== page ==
The write stuff; Shrewsbury children's author takes part in Friends of the Worcester Public Library's 50th anniversary celebration.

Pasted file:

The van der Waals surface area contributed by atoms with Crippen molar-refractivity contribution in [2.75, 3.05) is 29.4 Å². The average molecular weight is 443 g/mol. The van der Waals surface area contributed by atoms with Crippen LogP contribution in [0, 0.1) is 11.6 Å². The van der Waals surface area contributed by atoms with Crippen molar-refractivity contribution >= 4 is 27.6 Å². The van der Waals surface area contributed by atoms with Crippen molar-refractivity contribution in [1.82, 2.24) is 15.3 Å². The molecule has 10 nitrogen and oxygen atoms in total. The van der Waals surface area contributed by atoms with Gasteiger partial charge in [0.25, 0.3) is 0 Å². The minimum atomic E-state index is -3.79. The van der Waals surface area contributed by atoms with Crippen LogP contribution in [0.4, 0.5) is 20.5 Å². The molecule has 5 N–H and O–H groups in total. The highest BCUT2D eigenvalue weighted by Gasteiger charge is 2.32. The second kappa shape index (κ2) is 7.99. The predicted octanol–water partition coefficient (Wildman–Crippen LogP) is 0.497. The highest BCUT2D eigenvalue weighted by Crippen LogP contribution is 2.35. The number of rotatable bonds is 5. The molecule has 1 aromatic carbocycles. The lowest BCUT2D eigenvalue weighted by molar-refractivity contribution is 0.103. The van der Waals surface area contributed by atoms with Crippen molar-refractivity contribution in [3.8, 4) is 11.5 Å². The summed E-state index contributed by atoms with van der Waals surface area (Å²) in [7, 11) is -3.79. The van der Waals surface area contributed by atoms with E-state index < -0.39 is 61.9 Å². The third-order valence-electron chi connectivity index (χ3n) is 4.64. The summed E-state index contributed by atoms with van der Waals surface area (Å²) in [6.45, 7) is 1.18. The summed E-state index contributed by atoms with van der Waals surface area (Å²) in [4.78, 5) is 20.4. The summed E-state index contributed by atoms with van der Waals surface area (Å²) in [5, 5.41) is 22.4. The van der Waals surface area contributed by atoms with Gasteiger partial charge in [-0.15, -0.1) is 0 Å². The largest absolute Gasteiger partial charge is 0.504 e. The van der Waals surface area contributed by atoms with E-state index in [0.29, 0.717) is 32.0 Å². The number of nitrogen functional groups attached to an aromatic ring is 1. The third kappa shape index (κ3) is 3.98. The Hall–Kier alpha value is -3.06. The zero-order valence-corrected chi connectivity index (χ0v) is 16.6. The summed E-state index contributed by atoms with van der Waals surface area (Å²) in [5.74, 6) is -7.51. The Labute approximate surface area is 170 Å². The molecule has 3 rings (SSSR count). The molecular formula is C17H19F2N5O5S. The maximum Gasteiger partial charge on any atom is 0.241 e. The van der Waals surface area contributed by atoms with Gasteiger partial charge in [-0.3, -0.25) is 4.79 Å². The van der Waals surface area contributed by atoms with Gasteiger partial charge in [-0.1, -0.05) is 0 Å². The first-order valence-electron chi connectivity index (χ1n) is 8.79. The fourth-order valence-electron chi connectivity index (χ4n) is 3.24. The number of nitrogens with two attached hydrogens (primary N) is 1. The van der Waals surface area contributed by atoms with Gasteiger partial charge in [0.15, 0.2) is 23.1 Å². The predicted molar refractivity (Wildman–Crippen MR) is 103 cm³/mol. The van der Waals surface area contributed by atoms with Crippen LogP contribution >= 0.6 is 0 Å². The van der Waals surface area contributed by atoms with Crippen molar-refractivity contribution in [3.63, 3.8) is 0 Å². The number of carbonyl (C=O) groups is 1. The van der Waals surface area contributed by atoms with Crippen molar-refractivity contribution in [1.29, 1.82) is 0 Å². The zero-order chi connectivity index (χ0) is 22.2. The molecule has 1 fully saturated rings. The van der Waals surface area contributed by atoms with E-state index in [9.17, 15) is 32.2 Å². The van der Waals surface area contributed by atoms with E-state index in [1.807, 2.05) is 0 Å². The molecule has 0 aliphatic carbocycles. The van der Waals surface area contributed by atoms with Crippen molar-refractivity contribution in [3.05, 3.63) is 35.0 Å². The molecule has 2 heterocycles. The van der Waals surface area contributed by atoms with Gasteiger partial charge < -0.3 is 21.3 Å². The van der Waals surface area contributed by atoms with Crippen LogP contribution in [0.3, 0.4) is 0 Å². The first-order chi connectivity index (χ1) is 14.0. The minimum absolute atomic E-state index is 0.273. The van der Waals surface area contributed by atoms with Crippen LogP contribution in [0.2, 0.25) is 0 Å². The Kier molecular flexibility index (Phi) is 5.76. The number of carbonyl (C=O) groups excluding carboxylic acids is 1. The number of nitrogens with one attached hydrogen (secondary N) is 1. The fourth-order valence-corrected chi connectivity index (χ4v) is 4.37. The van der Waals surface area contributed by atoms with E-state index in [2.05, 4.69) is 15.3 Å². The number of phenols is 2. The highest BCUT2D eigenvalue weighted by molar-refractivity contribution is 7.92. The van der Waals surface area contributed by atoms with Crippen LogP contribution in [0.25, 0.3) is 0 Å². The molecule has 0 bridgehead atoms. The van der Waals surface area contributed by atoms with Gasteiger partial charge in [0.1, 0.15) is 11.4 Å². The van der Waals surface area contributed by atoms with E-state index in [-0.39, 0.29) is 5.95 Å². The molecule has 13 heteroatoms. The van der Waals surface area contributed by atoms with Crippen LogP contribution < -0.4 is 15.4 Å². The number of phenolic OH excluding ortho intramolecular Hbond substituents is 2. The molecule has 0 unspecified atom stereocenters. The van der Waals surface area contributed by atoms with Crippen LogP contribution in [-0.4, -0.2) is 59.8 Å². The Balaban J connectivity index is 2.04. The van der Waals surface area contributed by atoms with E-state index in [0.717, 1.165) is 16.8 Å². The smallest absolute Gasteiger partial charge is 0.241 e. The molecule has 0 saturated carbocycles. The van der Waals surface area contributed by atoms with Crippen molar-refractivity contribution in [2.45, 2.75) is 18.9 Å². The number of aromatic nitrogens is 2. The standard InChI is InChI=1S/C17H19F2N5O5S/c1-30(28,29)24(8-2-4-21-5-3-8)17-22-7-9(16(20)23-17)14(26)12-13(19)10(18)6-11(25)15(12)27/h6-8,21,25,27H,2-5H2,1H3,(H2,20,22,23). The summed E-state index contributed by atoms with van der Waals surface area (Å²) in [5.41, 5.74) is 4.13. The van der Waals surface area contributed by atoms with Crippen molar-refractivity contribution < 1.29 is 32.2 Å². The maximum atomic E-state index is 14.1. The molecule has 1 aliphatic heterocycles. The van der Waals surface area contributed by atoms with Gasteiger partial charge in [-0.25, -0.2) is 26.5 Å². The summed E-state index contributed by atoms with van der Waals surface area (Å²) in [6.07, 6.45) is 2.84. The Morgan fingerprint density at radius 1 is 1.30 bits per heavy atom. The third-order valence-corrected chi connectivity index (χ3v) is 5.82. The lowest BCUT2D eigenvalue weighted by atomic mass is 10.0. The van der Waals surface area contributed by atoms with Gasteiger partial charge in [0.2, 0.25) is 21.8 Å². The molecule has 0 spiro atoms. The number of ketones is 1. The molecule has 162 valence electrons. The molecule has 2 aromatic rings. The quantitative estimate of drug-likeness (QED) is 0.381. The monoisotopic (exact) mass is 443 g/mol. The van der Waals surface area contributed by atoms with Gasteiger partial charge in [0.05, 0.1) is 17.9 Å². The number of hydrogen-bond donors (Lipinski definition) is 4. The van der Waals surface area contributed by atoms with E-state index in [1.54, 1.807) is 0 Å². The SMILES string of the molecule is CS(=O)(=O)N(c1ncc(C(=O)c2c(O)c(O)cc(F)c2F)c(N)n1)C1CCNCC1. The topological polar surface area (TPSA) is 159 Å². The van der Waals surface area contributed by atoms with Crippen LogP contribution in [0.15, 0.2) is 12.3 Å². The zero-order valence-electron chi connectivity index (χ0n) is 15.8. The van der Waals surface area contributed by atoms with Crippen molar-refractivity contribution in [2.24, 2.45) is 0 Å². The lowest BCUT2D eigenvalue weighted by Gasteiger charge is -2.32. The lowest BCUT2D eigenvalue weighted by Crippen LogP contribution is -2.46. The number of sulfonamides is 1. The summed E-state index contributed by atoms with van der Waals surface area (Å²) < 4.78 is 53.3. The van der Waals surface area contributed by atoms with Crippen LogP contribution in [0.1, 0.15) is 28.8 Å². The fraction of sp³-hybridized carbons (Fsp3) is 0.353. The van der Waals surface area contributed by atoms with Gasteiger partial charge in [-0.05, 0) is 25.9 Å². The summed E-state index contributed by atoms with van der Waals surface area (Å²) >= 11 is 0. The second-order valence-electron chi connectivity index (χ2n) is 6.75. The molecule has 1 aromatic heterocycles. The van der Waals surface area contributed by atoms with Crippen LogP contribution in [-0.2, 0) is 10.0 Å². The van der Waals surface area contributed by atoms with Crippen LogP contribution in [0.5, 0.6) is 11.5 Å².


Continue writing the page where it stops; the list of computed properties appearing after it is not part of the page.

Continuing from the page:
Byline: Nancy Sheehan April is the coolest month for one local writer. It's been that way since she was born ... in the month of April. Her parents named her after her birth month, and it's been a charm ever since. But April Jones Prince of Shrewsbury feels lucky for many other reasons as well. She has written four children's books and is working on several others. She still has a day job - at Studio Goodwin Sturges in Boston, where she is an agent representing children's book illustrators. But she has been able to pare it down to part time, a move that makes way for her most important job: caring for her toddler son, Charlie. "It's amazing to be able to do all these things I want and then still be home with Charlie," Prince, 31, said. "It's very difficult to juggle it all, but at the same time I have to keep reminding myself that I'm so lucky." Her main literary focus is writing about history for young people. She says she likes to take fascinating people or "nuggets" from history and weave them into stories that are engaging to children. That child-friendly historical bent has resulted in "Twenty-One Elephants and Still Standing," a book about the building of the Brooklyn Bridge and the pachyderms PT Barnum used to test its strength; a biography, "Who Was Mark Twain?"; and "Meet Our Flag, Old Glory" about the meaning behind the stars and stripes. Her latest book, "What Do Wheels Do All Day?" (Houghton Mifflin Co.) is a bit of a departure that features a very short, rhyming text that gives a rhythmic sense of wheels going around. Her involvement with it came about through her day job. Illustrator Giles Laroche is represented by Studio Goodwin Sturges, and it was he who came up with the concept. "Our agency reps about 40 children's book illustrators," Prince said. "And sometimes things come in where it's, like, `Giles wants to do a book about wheels.' So instead of me writing a book about wheels and thinking, `Who should illustrate this?', it was the other way around." Prince wouldn't do a book on wheels for just anyone, but she felt Laroche's art was more than worthy of her words. In fact, the simple text in large type forms a framework for Laroche's lively, highly detailed bas-relief cut-paper collages. Prince will bring some of Laroche's original artwork to the Worcester Public Library for a program she will conduct there tomorrow morning. The program is part of the Friends of the Worcester Public Library's 50th anniversary celebration. Prince will do a...

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